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Chris Rainey: Perhaps Fantasy Football's Hidden Gem

PHILADELPHIA - AUGUST 09:   Chris Rainey #22 of the Pittsburgh Steelers tries to break tackle of  Kurt Coleman #42 of the Philadelphia Eagles during a preseason game at Lincoln Financial Field on August 9, 2012 in Philadelphia, Pennsylvania.  (Photo by Jeff Zelevansky/Getty Images)
Jeff Zelevansky/Getty Images
Greg MaiolaSenior Analyst IIAugust 16, 2012

The Pittsburgh Steelers were dealt a blow when starting running back Rashard Mendenhall was injured late last season. But no worries, Isaac Redman was ready to step in and start.

Mendenhall's ACL was bad, but Redman has more than proven himself in the Steel City.

But apparently, when it rains it pours in Pittsburgh. Redman himself suffered some sort of injury, and his current status is unknown. And though the "raining" has stopped at the running back position, it's Chris Rainey who benefits from the absence of Mendenhall and Redman.

Rainey is a rookie who has flown completely under the radar. Players like Alex Smith and Victor Cruz were extremely overlooked last year but made major impacts in the NFL. Rainey has that type of potential for the Steelers.

The fifth-round draft pick out of Florida has made his mark in the black and yellow. In his first preseason action, Rainey took a little pass and turned it into a 57-yard touchdown. This earned praise from starting quarterback Ben Roethlisberger, who described Rainey as "explosive."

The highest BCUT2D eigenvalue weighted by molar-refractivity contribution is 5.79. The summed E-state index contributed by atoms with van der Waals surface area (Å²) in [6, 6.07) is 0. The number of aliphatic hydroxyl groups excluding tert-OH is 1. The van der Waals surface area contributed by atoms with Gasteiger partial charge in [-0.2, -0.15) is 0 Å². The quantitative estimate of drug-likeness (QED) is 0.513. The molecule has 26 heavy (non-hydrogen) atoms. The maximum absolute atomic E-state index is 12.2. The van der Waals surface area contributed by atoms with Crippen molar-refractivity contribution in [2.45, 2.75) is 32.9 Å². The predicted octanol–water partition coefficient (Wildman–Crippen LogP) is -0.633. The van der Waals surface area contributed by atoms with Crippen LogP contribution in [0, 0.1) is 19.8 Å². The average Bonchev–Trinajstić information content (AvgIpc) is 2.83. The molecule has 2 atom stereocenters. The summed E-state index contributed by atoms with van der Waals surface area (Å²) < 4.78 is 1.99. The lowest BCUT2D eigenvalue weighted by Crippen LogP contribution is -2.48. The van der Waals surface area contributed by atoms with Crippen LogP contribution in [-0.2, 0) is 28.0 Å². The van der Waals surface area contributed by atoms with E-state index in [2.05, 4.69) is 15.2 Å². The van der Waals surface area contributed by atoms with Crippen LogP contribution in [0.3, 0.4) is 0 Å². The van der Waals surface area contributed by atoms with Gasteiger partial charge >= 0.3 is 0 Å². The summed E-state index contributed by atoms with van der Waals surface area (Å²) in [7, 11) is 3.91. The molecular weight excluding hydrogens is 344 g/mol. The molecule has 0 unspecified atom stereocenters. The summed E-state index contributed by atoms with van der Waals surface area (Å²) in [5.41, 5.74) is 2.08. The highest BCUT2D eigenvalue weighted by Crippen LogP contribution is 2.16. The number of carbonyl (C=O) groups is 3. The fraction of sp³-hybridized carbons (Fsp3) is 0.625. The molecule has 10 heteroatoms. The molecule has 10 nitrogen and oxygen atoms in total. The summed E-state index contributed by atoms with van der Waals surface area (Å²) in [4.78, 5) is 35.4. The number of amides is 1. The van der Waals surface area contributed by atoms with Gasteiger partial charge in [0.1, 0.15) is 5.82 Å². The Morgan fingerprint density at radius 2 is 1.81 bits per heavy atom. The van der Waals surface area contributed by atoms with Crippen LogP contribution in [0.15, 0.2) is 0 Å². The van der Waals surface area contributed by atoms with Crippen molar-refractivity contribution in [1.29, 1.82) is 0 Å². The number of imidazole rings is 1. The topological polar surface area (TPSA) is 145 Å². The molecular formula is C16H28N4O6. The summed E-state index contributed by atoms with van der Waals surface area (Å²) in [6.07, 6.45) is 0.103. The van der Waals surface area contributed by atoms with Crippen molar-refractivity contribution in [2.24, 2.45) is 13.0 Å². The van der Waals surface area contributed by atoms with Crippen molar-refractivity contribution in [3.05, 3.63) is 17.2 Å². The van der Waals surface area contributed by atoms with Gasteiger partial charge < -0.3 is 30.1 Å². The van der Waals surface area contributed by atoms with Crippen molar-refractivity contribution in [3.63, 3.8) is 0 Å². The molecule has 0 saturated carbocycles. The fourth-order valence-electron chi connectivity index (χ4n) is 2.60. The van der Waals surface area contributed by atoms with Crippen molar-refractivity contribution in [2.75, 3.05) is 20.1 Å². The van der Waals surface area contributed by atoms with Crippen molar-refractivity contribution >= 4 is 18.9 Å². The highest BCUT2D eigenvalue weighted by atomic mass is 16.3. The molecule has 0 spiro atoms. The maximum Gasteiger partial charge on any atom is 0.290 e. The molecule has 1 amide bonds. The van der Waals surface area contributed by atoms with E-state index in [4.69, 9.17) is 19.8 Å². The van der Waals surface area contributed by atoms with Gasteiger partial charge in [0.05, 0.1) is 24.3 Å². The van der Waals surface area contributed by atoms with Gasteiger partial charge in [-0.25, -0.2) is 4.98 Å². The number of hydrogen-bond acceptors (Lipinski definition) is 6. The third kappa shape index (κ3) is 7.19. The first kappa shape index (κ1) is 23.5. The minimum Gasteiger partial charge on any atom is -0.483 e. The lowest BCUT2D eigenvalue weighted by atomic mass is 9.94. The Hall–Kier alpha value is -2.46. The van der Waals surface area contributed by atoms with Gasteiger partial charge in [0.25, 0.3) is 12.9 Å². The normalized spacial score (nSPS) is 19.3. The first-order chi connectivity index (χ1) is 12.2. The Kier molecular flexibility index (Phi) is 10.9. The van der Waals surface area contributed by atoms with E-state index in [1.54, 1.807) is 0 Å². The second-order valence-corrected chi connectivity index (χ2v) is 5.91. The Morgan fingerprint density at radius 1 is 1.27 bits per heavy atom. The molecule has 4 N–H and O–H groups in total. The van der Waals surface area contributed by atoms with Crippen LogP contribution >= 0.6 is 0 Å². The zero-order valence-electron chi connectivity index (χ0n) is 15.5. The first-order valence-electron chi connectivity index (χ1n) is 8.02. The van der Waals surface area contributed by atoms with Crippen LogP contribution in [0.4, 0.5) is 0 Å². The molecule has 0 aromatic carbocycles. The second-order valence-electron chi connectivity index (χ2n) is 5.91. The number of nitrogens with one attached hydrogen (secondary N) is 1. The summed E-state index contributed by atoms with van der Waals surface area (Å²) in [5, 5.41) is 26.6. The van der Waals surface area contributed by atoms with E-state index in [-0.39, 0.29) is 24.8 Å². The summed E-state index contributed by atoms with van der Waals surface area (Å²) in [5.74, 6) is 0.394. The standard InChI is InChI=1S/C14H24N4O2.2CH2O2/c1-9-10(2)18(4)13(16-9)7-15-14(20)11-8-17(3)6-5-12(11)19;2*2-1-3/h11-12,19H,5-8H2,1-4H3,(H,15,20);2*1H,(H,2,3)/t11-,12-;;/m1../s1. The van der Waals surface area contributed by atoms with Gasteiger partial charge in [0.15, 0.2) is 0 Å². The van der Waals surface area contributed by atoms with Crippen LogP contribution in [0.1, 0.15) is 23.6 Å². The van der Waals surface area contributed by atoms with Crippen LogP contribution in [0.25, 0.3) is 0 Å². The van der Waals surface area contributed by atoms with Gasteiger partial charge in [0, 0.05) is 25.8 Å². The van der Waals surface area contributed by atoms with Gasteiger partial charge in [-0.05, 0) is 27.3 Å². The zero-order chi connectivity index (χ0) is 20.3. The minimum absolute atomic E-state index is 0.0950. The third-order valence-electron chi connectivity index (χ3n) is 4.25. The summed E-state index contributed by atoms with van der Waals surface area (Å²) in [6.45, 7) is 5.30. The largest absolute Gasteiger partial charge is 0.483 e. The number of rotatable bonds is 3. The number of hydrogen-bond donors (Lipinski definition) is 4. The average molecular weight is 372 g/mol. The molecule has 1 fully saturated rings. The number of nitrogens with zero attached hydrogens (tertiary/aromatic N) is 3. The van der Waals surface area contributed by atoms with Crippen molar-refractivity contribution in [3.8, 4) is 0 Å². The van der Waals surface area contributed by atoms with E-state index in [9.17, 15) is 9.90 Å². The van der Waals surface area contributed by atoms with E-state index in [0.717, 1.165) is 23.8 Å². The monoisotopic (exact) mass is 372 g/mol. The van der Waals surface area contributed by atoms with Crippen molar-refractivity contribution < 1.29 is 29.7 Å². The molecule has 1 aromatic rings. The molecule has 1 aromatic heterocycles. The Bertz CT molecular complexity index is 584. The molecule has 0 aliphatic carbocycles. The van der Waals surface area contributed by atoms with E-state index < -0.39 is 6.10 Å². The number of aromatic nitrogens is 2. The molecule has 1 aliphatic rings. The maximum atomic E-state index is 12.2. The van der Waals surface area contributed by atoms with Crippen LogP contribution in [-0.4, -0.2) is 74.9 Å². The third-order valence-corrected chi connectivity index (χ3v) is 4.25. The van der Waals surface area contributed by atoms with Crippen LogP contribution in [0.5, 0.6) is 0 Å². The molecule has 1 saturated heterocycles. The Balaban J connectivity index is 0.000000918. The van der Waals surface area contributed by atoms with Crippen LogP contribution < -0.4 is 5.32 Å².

And explosive is just what Rainey will be in 2012.

The General Manager describes Rainey as "...exceptionally quick and exceptionally fast." Todd Haley might even mold Rainey into the type of role Dexter McCluster had with him in Kansas City.

So what exactly does all of this mean for fantasy owners? After all, he has played only one preseason game in his short NFL career.

Well, Rainey is still a rookie and won't get a ton of carries. Instead, he will be used in a similar role as C.J. Spiller had in Buffalo when Fred Jackson was around.

Rainey will get some return responsibilities and will get a lot of screen passes. All the Steelers want to do is get Rainey alone in the open field to take advantage of his speed. So expect lots of short passes, slant routes and enough carries to keep a defense off balance.

All of the little touches make Rainey appealing in PPR leagues. The more he touches the ball, the more he will score. He may even be the ideal red-zone player or goal-line back on a healthy Pittsburgh team.

The beauty of this situation is that Rainey can be drafted very late, perhaps in the last round. His upside and potential are something to get excited about. But if he struggles, which is unknown at this point, he can be released from your team without his selection being seen as a mistake.

Rainey will get his touches and will simply make plays. His versatility and explosiveness will make him closer to a Darren Sproles than a McCluster. And if things don't work out, he was only a very late draft pick that won't screw your team over.

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